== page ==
- Bonds are more important than stocks
- Why are bond yields surging?
- Higher interest isn’t affordable
The bond market is far more important than the stock market. And yet, it gets a fraction of the attention. That’s despite its power over your mortgage, your government’s fiscal position and the valuations of the stocks you own.
You might also have noticed that the bond market has the power to fire governments like Liz Truss’ – and determine the outcomes of wars like the Napoleonic Wars.
Bonds control government policies, like Greece’s pension payouts. They also set the so-called “risk-free rate” against which all investment returns are benchmarked.
Today, we examine why the recent action in bond markets is something you should be worried about…
In short, the bond yields of governments around the world are high and going higher. They’ve reached the heights of 2008, when unaffordable interest payments triggered a crisis for the ages.
But what do higher yields mean in practice?
Well, the interest that governments must pay to borrow money is set by bond yields. And the returns that investors can get from buying bonds likewise.
It also means that bond prices are falling. This might seem confusing, but it’s equally true for dividend-paying stocks. The lower the share price, the higher the dividend yield you can collect.
Indeed part of the bond market’s power is to offer an alternative to stocks. If bond yields are enticingly high, investors are less willing to take risks in the stock market. That’s why share prices have fallen – the alternative is paying a decent return.
Bond markets are also moving mortgage rates ever higher, putting a squeeze on borrowers.
Companies that borrow money are facing the same squeeze because their bonds are effectively priced relative to government bonds.
It’s the rising tide that sinks all boats, in other words.
But why did bond markets move in the first place?
There are several theories, but the truth is that we just don’t quite know what combination of those theories actually explains the bond market action.
The first theory is inflation. Higher inflation devalues the money that bonds pay, so investors require higher yields to compensate them for this loss.
The higher bond yields are therefore signalling that investors expect inflation to stick around for longer than they had previously anticipated.
This is an important revelation because the cause of our inflation over the past two years – the pandemic and energy shock – is abating. So where is inflation going to come from next, according to the bond market?
Related to this first theory are central bank interest rates. Because central banks conduct their monetary policy via the government bond market, they have an impact on yields there. Higher bond yields signal that markets expect central banks to continue raising interest rates to higher levels than previously expected in order to rein in inflation.
But the story needn’t be all about inflation and central bank action.
The bond market is just one place to put your money. And, in such a game of alternatives, higher bond yields suggest that investors are less interested in owning bonds relative to other possibilities.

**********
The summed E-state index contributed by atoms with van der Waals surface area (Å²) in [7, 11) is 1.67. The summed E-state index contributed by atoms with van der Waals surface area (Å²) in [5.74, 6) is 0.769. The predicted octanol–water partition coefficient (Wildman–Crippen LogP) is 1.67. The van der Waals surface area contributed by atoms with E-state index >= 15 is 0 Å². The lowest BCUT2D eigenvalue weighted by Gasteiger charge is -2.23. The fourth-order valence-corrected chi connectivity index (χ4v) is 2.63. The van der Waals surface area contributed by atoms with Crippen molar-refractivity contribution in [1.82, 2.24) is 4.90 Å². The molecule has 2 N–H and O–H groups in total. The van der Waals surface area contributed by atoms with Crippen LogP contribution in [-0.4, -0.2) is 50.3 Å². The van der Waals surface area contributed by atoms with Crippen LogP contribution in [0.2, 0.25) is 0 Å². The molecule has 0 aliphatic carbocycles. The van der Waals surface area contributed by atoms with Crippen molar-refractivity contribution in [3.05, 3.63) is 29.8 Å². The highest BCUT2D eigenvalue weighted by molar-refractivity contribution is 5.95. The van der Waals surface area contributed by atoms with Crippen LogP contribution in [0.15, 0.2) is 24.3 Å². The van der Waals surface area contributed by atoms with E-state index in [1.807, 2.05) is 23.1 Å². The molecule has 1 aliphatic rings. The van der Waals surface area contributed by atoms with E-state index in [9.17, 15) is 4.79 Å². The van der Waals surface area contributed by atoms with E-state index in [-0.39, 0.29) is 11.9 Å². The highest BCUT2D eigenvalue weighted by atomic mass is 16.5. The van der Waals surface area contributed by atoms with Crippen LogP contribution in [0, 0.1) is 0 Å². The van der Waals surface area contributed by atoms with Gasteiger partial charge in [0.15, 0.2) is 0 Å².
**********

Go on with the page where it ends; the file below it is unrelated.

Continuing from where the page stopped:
This would be good news… if stocks were rising, because it would suggest that optimism about financial markets is driving investors out of the “safe” bond market and into the stock market to try and generate higher returns.
Instead, we have the unusual situation of falling stock and bond prices together – the dangerous combination that made 2022 so bad for investors. It suggests something else must be at work.
Another explanation for higher bond yields is all about governments themselves. Just as riskier corporate borrowers have to pay higher interest on their bonds, so too do riskier governments.
With the US government’s bonds recently being downgraded by another ratings agency, the higher bond yields might be suggesting that lenders are worried about the government’s long-term finances.
Whichever theory you subscribe to when it comes to explaining the bond market’s action, the real question is when the tide turns.
You see, given the amount of debt in the financial system, interest rates are getting dangerously high. This applies to the government budget, to companies that finance themselves using debt and to mortgage borrowers.
At some point, something will snap. Perhaps that has already begun in China.
Either way, once something breaks, many of the theories explaining higher bond yields will suddenly reverse.
People will seek the risk-free status of bonds, regardless of their lower returns. The government’s credit rating will look markedly better than anyone else’s. Inflation will tumble and central banks will cut interest rates.
All of this would be good for government bond prices, creating a rally as investors pile in.
The question is: when will it happen?
Well, the investor who became famous for shorting financial markets in anticipation of the 2008 crisis recently made a whopping $1.6 billion bet that it’ll happen again. More and more central bankers are recommending they stop raising interest rates in case something breaks. And the mortgage cliff of resetting loans is front page news in many of the countries’ news cycles that I follow.
The more the bond market crashes, the more likely its sudden reversal becomes.
If you ask me, this is no time to be in the stock market with a large chunk of your wealth. But that doesn’t mean you can’t benefit from isolated stock surges.
Our star trader, Eoin Treacy, would like to teach you how.
Until next time,
Editor, Fortune & Freedom